Gene Flow Mitigation
|This section does not cite any references or sources.|
When cultivating genetically modified (GM) plants or livestock, it becomes necessary to prevent "genetic pollution" i.e. their genetic modification from reaching other conventionally hybridized or wild native plant and animal populations by using gene flow mitigation usually through unintentional cross pollination and crossbreeding. Reasons to limit gene flow may include biosafety or agricultural co-existence, in which GM and non-GM cropping systems work side by side.
Scientists in several large research programmes are investigating methods of limiting gene flow in plants. Among these programmes are Transcontainer, which investigates methods for biocontainment, SIGMEA, which focuses on the biosafety of genetically modified plants, and Co-Extra, which studies the co-existence of GM and non-GM product chains.
- The first approach requires transplastomic plants. In transplastomic plants, the modified DNA is not situated in the cell's nucleus but is present in plastids, which are cellular compartments outside the nucleus. An example for plastids are chloroplasts, in which photosynthesis occurs. In some plants, the pollen does not contain plastids and, consequently, any modification located in plastids cannot be transmitted by the pollen.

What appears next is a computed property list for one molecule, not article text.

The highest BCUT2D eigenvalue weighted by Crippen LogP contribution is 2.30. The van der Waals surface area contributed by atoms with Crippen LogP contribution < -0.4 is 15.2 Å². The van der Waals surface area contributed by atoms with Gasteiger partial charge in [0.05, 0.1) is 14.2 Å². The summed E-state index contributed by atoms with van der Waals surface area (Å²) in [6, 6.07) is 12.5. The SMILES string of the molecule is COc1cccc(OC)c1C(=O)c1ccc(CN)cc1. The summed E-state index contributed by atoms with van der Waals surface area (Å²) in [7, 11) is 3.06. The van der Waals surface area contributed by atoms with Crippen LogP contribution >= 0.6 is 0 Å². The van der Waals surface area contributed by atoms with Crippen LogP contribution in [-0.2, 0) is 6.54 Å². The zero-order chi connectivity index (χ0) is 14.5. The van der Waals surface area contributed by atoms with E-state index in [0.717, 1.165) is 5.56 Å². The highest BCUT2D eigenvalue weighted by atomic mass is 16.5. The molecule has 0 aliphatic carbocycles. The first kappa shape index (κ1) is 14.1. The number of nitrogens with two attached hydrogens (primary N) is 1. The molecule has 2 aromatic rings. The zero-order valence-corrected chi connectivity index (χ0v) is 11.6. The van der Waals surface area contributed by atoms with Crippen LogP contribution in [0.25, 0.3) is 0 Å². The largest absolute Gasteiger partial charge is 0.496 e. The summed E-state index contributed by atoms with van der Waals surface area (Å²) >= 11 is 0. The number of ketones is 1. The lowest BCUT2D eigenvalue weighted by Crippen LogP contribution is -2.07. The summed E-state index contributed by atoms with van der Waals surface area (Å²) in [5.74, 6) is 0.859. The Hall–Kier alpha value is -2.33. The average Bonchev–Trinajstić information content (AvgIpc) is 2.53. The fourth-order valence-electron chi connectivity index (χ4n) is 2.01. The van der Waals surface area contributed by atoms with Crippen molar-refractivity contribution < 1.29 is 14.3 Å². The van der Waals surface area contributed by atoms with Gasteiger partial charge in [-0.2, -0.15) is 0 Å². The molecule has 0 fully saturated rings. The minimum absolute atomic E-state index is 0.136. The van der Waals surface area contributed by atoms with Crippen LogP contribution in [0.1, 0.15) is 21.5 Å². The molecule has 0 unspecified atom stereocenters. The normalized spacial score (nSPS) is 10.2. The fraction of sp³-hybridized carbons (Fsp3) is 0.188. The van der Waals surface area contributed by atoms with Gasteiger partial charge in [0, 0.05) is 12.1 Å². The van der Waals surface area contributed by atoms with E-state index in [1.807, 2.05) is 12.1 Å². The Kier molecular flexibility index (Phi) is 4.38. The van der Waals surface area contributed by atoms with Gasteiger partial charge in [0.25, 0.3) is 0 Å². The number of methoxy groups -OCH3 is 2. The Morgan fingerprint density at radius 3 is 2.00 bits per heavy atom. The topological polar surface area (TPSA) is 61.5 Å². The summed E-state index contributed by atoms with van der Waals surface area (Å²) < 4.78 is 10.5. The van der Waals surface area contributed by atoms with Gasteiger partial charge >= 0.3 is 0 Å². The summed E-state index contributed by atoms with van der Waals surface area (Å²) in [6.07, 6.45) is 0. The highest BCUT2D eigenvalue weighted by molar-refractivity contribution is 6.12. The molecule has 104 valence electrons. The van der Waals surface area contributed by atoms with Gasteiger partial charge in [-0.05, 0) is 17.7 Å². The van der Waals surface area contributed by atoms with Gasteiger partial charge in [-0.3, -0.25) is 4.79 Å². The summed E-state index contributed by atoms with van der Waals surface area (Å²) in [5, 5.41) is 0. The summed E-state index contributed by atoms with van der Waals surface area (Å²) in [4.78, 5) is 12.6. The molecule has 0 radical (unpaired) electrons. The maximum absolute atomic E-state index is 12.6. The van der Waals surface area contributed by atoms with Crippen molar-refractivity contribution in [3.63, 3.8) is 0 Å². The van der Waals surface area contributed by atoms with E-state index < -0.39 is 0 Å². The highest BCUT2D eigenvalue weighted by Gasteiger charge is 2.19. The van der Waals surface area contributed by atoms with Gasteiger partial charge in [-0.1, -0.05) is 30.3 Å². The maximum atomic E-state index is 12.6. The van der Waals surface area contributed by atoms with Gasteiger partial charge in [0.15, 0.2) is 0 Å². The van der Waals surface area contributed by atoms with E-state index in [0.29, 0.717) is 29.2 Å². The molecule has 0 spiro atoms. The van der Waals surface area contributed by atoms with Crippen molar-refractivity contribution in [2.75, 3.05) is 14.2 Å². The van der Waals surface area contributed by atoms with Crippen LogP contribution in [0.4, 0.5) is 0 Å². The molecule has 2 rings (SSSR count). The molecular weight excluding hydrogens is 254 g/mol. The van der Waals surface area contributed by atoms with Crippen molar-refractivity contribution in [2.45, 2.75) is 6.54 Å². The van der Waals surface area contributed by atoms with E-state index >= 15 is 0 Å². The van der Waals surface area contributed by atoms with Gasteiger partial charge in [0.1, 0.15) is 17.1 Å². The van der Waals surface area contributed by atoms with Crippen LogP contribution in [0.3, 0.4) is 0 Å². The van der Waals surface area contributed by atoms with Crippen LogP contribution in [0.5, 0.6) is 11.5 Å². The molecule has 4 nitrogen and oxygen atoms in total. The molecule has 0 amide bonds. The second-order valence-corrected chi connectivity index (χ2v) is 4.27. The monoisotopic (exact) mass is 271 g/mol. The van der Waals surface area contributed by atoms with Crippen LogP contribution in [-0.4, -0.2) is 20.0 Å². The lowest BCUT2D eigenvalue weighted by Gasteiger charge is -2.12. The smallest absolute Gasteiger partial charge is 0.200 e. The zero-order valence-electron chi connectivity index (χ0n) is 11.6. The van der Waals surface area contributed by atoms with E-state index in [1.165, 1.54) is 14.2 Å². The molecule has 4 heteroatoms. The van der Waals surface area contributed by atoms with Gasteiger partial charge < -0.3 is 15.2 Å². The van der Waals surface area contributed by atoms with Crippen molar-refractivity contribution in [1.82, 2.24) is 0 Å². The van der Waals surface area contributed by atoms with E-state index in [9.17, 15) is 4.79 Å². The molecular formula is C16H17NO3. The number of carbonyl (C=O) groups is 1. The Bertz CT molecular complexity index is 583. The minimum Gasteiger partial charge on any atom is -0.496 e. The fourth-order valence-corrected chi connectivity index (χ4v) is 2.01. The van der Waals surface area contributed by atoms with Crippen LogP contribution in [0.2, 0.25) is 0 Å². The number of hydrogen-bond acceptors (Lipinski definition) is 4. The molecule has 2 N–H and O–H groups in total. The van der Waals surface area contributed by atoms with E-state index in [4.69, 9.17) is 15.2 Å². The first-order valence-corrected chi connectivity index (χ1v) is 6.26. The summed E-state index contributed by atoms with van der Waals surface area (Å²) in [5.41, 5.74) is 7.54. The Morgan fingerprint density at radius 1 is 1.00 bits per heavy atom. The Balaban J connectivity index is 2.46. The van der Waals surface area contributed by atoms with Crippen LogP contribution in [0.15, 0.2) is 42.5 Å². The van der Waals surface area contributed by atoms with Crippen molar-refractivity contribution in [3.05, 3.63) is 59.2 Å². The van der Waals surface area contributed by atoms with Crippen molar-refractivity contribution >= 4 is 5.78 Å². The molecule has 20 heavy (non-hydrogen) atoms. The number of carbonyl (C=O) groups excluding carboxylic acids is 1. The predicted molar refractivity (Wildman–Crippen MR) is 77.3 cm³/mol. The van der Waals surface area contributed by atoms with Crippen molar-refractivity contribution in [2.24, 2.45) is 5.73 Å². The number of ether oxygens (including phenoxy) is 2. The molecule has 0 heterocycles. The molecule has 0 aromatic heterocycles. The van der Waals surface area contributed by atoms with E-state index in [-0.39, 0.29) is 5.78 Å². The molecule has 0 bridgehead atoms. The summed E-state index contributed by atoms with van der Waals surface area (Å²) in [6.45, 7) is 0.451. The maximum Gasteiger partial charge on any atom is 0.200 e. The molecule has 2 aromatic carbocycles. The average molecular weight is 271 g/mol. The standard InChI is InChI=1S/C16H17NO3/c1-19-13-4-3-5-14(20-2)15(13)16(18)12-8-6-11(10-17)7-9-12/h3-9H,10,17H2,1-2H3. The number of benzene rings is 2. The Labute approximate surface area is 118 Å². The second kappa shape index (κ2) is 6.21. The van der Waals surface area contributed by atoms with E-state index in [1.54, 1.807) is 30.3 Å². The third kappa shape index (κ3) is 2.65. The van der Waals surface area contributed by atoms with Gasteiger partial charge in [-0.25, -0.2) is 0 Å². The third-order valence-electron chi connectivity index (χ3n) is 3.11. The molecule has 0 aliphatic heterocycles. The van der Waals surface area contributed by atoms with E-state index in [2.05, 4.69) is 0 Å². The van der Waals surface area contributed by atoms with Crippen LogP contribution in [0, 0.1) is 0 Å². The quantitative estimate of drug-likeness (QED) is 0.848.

- The second approach relies on male sterile plants. Male sterile plants are unable to produce functioning flowers and therefore cannot release viable pollen. Cytoplasmic male sterile plants are known to produce higher yields. Therefore, researchers are trying to introduce this trait to genetically modified crops.
- The third approach works by preventing the flowers from opening. This trait is called cleistogamy and occurs naturally in some plants. Cleistogamous plants produce flowers which either open only partly or not at all. However, it remains unclear how reliable cleistogamy is for gene flow mitigation: a Co-Extra research project on rapeseed investigating the matter has published preliminary results which cast doubt on the attainment of a high degree of reliability.
Read more about this topic: Gene Flow
Famous quotes containing the words mitigation and/or flow:
“Law is a thing which is insensible, and inexorable, more beneficial and more profitious to the weak than to the strong; it admits of no mitigation nor pardon, once you have overstepped its limits.”
—Titus Livius (Livy)
“Flow, flow the waves hated,
The waves of mutation:
No anchorage is.”
—Ralph Waldo Emerson (18031882)